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CU letter to USDA regarding arsenic in rice

Consumer Reports released an article involving findings on arsenic levels in rice and rice-based products

September 20, 2012

Secretary Tom Vilsack
United States Department of Agriculture
Room 200, Jamie L. Whitten Building
12th Street and Jefferson Drive SW
Washington, DC 20250

Dear Secretary Vilsack:

Consumers Union, the public policy and advocacy arm of Consumer Reports, is writing to share our concerns about exposure to arsenic from food sources, particularly rice. Consumer Reports has just released an article, which will appear in its November 2012 issue, involving findings on arsenic levels in rice and rice-based products. Virtually all of the more than 60 products tested had measurable amounts of inorganic arsenic, which is a known carcinogen, along with organic arsenic, which is less toxic but still of concern.

Consumer Reports is making several recommendations to government policymakers to help reduce arsenic levels in rice and rice products. While rice and rice products are not the only food source with measurable levels of arsenic (see our January 2012 Consumer Reports article on arsenic in apple juice), rice does absorb arsenic from soil and water much more effectively than most plants. As you know, it is one of the only major crops grown in water-flooded conditions, which allows arsenic to be more easily absorbed in the roots and stored in the grains.

Unfortunately, the U.S. leads the world in arsenic use. Despite being banned in the 1980s, lead-arsenate insecticides still linger in agricultural soil today. In addition, arsenic-containing drugs can still be given to livestock to prevent disease and promote growth.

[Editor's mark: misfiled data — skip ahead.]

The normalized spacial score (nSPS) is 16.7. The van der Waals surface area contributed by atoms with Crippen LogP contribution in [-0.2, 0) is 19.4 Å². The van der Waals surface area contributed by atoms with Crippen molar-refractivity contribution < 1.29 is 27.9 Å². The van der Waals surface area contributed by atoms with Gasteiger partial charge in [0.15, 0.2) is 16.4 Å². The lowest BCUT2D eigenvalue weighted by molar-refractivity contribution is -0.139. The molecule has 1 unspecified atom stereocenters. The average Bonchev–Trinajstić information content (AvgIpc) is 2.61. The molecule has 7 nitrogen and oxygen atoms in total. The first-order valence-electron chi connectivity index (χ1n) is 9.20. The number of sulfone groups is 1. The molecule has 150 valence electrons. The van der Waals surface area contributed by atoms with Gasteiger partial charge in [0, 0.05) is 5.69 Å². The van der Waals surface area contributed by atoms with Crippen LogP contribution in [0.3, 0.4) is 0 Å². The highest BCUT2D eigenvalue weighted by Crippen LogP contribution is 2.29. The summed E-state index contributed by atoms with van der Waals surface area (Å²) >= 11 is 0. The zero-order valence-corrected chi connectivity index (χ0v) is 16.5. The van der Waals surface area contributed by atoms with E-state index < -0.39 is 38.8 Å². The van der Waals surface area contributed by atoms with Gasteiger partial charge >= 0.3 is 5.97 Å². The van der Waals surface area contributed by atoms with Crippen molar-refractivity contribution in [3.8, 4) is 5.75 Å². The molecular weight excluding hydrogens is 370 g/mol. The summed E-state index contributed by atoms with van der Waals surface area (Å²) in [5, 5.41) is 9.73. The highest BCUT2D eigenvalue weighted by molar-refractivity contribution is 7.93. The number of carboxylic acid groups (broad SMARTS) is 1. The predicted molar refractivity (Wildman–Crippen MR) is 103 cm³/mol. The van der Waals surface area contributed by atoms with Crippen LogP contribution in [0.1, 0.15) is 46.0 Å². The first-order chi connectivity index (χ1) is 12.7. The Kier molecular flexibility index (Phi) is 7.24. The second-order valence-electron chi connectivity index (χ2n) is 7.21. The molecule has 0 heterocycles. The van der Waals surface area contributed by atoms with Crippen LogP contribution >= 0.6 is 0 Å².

While we appreciate the U.S. Department of Agriculture’s (USDA) Agricultural Research Service’s (ARS) current work addressing arsenic in rice, we urge you to expand the research on techniques to mitigate arsenic uptake in rice, and on types of rice that absorb less arsenic. We are hopeful that this research will help reduce the amount of arsenic that ends up in the rice supply, thereby helping to protect consumers from chronic exposure to this known carcinogen.

We also urge USDA to help end the use of arsenic-containing manure on rice by educating farmers as to the risks and alternatives through Agricultural Extension and other programs.

In addition, we respectfully request that USDA review the manure standards in the National Organic Program. Specifically, we request that USDA permit only manure from organic operations to be used in organic food production. In addition, USDA should issue standards for arsenic in manure used on rice fields; manure has been reported to have arsenic levels as high as 40,000 ppb.1

We appreciate your consideration of our concerns. The complete results of our tests are attached.


Urvashi Rangan, Ph.D.
Director, Consumer Safety and Sustainability

Ami Gadhia
Senior Policy Counsel


(1) Webb Jr KE and JP Fontenot. 1975. Medicinal drug residues in broiler litter and tissues from cattle fed litter. Journal of Animal Science, 41(4): 1212?1217.